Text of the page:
Eric

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TheWaterbug
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TheWaterbug wrote:By comparison the RainDrip website looks like it's about half (un)finished, and I've had several late, wrong, or meaningless responses to my emails.
[url=https://raindrip.com/index.php?page=shop.product_details&flypage=flypage.pbv.v8.tpl&product_id=222&category_id=51&keyword=some+text+here&option=com_virtuemart&Itemid=27]Here's one example.[/url]

"Some text here!"
Sunset 23/USDA 11a, Elev. 783', Frost free since 8,000 BC. Plagued by squirrels, gophers, and peafowl, but coming to terms with it!

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TheWaterbug
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Late followup on this, but for some reason I can take my compression fittings apart now. :roll:

If I _don't_ cut the tubing off, and just pull with moderate tension and sorta make a small circle with the hand holding the tubing (e.g. like pedaling a tiny bicycle with your hands), then it worms its way out about a 1/16" at a time. After a bunch of "pedaling," it comes off. That part of the tubing now has grooves on it, almost like threads, so it won't make a good seal with a new fitting, so I just have to cut off that inch of tubing.

And with the RainDrip Easy-Loc fittings I just cut a little vertical slit in the tubing at the barb and then pull it off.

So I'm happy with all my drip tubing and fittings now. I don't know what was going on last year; maybe I was trying to do it when everything was cold and hard. It's easy, now.
Sunset 23/USDA 11a, Elev. 783', Frost free since 8,000 BC. Plagued by squirrels, gophers, and peafowl, but coming to terms with it!

DoubleDogFarm
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Glad to hear things are working out for you.

Here is a simple overhead sprinkler setup. Tee fitting, PVC pipe and topped with MP Rotator sprinkler. This assembly is cable tied to a rebar stake. The MP Rotator I'm using covers 16ft. Used properly they should be spaced 16ft apart. This way you get head to head coverage.
[img]https://i67.photobucket.com/albums/h300/eric_wa/Double%20Dog%20Farm%20%20%20Equipment/Overheadwatering006.jpg[/img]
Quick and easy to separate and move for tilling or winter storage.
[img]https://i67.photobucket.com/albums/h300/eric_wa/Double%20Dog%20Farm%20%20%20Equipment/Overheadwatering002.jpg[/img]
[img]https://i67.photobucket.com/albums/h300/eric_wa/Double%20Dog%20Farm%20%20%20Equipment/Overheadwatering001.jpg[/img]

Eric

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In my experience with compression fittings they are only intended to work once. If you can remove the tubing it will most likely leak upon re-insertion. The plastic compression part will be stretched out and will not hold the tubing as tight as it did before.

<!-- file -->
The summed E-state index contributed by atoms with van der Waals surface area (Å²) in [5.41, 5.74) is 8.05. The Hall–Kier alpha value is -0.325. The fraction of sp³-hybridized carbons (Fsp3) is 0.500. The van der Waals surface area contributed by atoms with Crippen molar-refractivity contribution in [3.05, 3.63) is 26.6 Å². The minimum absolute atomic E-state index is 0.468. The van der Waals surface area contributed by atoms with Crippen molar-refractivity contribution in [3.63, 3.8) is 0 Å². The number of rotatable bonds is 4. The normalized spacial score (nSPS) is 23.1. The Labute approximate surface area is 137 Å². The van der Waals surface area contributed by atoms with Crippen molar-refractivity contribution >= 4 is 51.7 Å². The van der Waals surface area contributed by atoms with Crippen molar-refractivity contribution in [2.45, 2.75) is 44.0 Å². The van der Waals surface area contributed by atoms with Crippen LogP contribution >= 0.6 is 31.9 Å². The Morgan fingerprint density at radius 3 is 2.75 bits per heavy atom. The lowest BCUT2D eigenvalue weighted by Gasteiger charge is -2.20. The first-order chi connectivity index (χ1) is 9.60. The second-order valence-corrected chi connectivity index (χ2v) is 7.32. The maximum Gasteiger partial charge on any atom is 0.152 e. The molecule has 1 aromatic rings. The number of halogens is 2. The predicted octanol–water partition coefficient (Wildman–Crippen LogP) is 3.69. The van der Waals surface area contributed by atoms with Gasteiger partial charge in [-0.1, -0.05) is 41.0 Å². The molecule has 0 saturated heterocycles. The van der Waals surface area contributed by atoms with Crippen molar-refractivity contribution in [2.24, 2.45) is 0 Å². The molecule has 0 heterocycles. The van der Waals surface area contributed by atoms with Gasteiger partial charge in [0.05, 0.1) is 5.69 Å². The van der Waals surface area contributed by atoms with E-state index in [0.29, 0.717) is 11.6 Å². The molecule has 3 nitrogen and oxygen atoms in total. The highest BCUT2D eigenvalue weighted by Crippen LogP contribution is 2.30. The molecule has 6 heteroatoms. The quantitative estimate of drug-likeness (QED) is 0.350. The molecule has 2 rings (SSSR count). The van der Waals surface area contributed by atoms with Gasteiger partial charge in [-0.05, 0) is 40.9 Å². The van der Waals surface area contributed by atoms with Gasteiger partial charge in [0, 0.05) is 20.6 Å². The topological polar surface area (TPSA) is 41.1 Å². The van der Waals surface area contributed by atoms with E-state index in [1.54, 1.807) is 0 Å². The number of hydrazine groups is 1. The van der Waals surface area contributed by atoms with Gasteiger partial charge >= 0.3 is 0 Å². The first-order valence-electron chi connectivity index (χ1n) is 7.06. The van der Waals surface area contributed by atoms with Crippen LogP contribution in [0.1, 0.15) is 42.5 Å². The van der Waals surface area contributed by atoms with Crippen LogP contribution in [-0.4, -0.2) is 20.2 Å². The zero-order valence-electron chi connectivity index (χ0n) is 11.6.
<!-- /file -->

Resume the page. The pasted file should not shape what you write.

Just a heads up...

PlumBob88
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just use PEX! its a lot easier than compression fittings of any kind.

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TheWaterbug
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PlumBob88 wrote:just use PEX! its a lot easier than compression fittings of any kind.
Really? I'm interested in looking at all alternatives, but the RainDrip/DripWorks stuff is pretty simple.

I can cut it with scissors and insert it into a compression fitting (like the one in my original post) in about 2 seconds. Removing from a compression fitting takes 5-10 seconds.

Couplers, elbows, and tees cost about $1 apiece.

If there's something out there that's cheaper and better, I'm all ears!
Sunset 23/USDA 11a, Elev. 783', Frost free since 8,000 BC. Plagued by squirrels, gophers, and peafowl, but coming to terms with it!

holosys
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Re: Disconnecting RainDrip 1/2" hoses from couplers/tees

I used needle nosed pliers and it was an ordeal.

Here is the real problem in an illustration:

You complete a sophisticated RainDrip system with a dozen elbows. Toward the beginning of the daisy chain of elbows, you decide to replace a section. Let's say you simply want to replace the 1st and 2nd elbow and lengthen or shorten the hose between the elbows. Since you can't just pull the hose out of the two elbows, you cut it 1/4" from each elbow as recommended in the article, and try to remove the hose from each elbow.

You discover the hose will not come out, and your strenuous efforts simply cause the 1/4" of hose to start breaking apart, and the elbow begins to get damaged on the outside. Finally abandoning the 1st and 2nd elbow, you completely remove the 2nd elbow, and replace the two elbows and hose (if the hose is now too short). In theory, if the hose is too short to the 3rd elbow, you must sacrifice that elbow by cutting it. If the hose is too short to the 4th elbow, you must sacrifice that elbow. By now, you realize that if ALL the hoses will be too short, you must sacrifice the entire system (all 12 elbows and 100' of hose), and start from scratch.